Franklin County to accept $250K in COVID relief for coroner pathology services, equipment
Franklin County commissioners are expected to formally accept nearly $250,000 in federal COVID-19 relief funds on Tuesday to pay for toxicology equipment and forensic pathologists for the coroner's office amid a nationwide shortage, a forthcoming operational study of the office and the coroner's pending departure.
The resolution authorizes the Franklin County Coroner's Office to accept $249,373.20 in American Rescue Plan Act funds through the Ohio Office of Criminal Justice Services "to purchase forensic toxicology automated solid phase extraction processors and fund forensic pathology personnel costs," according to a memo from Daniel Baker, the county's chief toxicologist.
Although the details provided to commissioners don't specify a breakdown, about $207,000, or about 83%, of the funds would go toward the purchase of three automated toxicology sample processors, according to the county's grant application. The remaining $42,000, or about 17%, would go toward funding a temporary forensic pathologist at $77.78 an hour for 540 hours.
The Dispatch obtained the information Friday through a public records request to the state after a county coroner's office spokesperson was unable Thursday to provide more details.
Biotage Extrahera Automated Toxicology Sample Processors are a new technology that "improve efficiency and reduce or eliminate backlogged cases," according to the county's application. "The automated sample processors will enable forensic toxicologists to spend less time and labor at the laboratory bench, increase case sample throughput, and permit saved time and labor to be focused on data processing and result entry."
Forensic toxicology generally refers to the study of "harmful effects that chemicals, substances, or situations, can have on people, animals, and the environment," according to the National Institute of Environmental Health Sciences. In death investigations, it often refers to testing a body for drugs and/or alcohol.
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A commissioners spokesperson noted Thursday that the funds, once commissioners accept them, would come from the state's allocation of COVID relief funds, not the county's $256 million in federal COVID funds.
The funding came from Gov. Mike DeWine's Ohio Crime Lab Efficiency Program, which granted the state's 14 certified crime labs a combined $10 million "to reduce and eliminate backlogs, increase overall lab efficiency, and decrease evidence processing time," the governor's office announced April 27.
As part of the funding, Franklin County was granted $250,000 "to contract with a forensic pathologist to assist in completing backlogged cases and for a new automated sample processing technology to improve throughput efficiency and eliminate backlogged forensic toxicology cases," according to the governor's office.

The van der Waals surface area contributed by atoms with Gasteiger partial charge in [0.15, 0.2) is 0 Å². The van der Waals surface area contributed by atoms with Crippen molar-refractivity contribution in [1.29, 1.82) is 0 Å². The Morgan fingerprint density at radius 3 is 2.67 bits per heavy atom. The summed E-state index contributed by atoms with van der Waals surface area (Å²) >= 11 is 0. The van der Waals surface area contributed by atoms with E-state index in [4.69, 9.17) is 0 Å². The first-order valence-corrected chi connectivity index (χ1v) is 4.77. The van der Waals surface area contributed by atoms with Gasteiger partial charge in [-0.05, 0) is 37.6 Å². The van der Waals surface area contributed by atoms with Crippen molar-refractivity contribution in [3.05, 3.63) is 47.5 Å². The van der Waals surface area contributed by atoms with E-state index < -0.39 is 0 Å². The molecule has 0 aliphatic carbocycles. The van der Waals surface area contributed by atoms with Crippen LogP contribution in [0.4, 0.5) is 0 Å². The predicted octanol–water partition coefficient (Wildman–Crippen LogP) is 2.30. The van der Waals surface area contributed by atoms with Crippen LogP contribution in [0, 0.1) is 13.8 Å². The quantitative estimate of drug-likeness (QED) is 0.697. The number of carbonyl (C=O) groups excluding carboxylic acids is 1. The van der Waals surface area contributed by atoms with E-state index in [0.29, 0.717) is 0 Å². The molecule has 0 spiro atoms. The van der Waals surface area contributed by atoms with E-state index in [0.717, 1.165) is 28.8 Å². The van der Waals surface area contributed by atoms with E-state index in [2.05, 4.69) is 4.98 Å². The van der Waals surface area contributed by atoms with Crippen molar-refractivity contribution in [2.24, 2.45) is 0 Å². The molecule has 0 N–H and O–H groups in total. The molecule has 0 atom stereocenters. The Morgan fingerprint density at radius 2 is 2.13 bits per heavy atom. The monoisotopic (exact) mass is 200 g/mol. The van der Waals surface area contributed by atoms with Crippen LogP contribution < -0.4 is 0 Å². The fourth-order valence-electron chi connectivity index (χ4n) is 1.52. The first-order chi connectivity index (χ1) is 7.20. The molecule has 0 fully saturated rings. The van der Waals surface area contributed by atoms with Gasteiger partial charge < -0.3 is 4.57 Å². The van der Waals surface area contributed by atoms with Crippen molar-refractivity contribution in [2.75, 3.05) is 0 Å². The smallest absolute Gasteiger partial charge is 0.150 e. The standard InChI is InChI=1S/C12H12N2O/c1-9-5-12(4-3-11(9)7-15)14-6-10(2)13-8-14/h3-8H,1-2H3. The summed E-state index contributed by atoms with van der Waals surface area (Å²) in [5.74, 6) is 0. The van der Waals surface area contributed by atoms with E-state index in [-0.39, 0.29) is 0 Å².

Among the 13 other beneficiaries that garnered funding were the following central Ohio agencies:Central Ohio Regional Crime Laboratory: $250,000 for employee training, technology to prioritize cases and overtime costsColumbus Police Crime Laboratory: $1 million to buy more software and technology to test more DNA and ballistic samples at onceOhio Division of the State Fire Marshal Forensic Lab: $250,000 for new forensic computers with more processing powerOhio State Highway Patrol Crime Laboratory: $1.25 million to replace out-of-date drug-testing equipment and to outsource some chemistry cases
According to an agreement with the state Office of Criminal Justice Services, Franklin County's grant goes back to Feb. 1, around the time four of the county's five forensic pathologists resigned, and continues through Dec. 31, 2023.
As of Feb. 1, the county had 1,111 backlogged pathology cases, after the number of cases almost tripled from 215 in 2019 to 621 in two years, according to its grant application. The grant would pay for a temporary pathologist to handle about 120 of those cases. The county also had 31 backlogged toxicology cases, nearly doubling from 1,243 cases in 2019 to 2,193 in two years.
A recent investigation by The Dispatch showed that during the first 10 months of 2022, the county authorized spending $3.2 million in taxpayer money to deal with the staffing shortage, as it worked to fill the vacant positions at salaries tens of thousands of dollars higher than it previously offered.
In an Oct. 25 announcement that she plans to retire Nov. 11, Franklin County Coroner Anahi Ortiz said the office has a nearly full staff of six fulltime pathologists and a pathology assistant.
As a result, the time it takes officials to complete autopsy reports went from four to six months at the beginning of 2022 to now taking eight to 10 weeks, with some being done in as little as five to six weeks, Ortiz said previously.
Through an office spokesperson, Ortiz declined a request last week from The Dispatch for an interview about her eight-year tenure as the county's official death investigator.
Meanwhile, the county is spending $115,500 for Las Vegas-based Forensic Pathology Services LLC to study office operations. The study will assess organizational structure, efficiency, effectiveness, transparency, decision making and accountability; whether current resources meet the office's needs and its leaders have the skills need to meet its goals; interview staff and shadow some of them; and recommend any staffing changes to boost effectiveness.